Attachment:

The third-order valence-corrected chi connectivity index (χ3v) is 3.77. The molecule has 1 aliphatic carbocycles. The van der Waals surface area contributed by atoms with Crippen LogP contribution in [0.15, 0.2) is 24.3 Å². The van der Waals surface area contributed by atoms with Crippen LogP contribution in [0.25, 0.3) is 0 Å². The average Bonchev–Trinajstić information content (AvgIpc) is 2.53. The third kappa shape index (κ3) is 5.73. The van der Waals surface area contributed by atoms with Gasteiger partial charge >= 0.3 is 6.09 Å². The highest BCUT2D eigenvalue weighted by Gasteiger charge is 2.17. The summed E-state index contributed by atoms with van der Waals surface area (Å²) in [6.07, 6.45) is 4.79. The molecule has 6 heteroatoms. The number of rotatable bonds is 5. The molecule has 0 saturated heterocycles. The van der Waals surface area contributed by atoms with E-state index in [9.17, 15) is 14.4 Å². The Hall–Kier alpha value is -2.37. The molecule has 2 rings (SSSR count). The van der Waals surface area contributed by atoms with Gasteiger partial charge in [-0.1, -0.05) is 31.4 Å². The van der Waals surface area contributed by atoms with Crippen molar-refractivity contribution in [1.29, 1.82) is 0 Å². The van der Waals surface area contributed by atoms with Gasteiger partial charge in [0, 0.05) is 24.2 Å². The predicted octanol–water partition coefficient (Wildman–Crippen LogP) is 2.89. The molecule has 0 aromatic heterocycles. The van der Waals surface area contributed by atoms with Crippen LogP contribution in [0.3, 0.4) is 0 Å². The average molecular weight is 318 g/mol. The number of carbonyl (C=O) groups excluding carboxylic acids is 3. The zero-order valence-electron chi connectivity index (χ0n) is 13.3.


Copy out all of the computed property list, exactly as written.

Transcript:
The third-order valence-corrected chi connectivity index (χ3v) is 3.77. The molecule has 1 aliphatic carbocycles. The van der Waals surface area contributed by atoms with Crippen LogP contribution in [0.15, 0.2) is 24.3 Å². The van der Waals surface area contributed by atoms with Crippen LogP contribution in [0.25, 0.3) is 0 Å². The average Bonchev–Trinajstić information content (AvgIpc) is 2.53. The third kappa shape index (κ3) is 5.73. The van der Waals surface area contributed by atoms with Gasteiger partial charge >= 0.3 is 6.09 Å². The highest BCUT2D eigenvalue weighted by Gasteiger charge is 2.17. The summed E-state index contributed by atoms with van der Waals surface area (Å²) in [6.07, 6.45) is 4.79. The molecule has 6 heteroatoms. The number of rotatable bonds is 5. The molecule has 0 saturated heterocycles. The van der Waals surface area contributed by atoms with E-state index in [9.17, 15) is 14.4 Å². The Hall–Kier alpha value is -2.37. The molecule has 2 rings (SSSR count). The van der Waals surface area contributed by atoms with Gasteiger partial charge in [-0.1, -0.05) is 31.4 Å². The van der Waals surface area contributed by atoms with Crippen molar-refractivity contribution in [1.29, 1.82) is 0 Å². The van der Waals surface area contributed by atoms with Gasteiger partial charge in [0, 0.05) is 24.2 Å². The predicted octanol–water partition coefficient (Wildman–Crippen LogP) is 2.89. The molecule has 0 aromatic heterocycles. The van der Waals surface area contributed by atoms with Crippen LogP contribution in [0.3, 0.4) is 0 Å². The average molecular weight is 318 g/mol. The number of carbonyl (C=O) groups excluding carboxylic acids is 3. The zero-order valence-electron chi connectivity index (χ0n) is 13.3.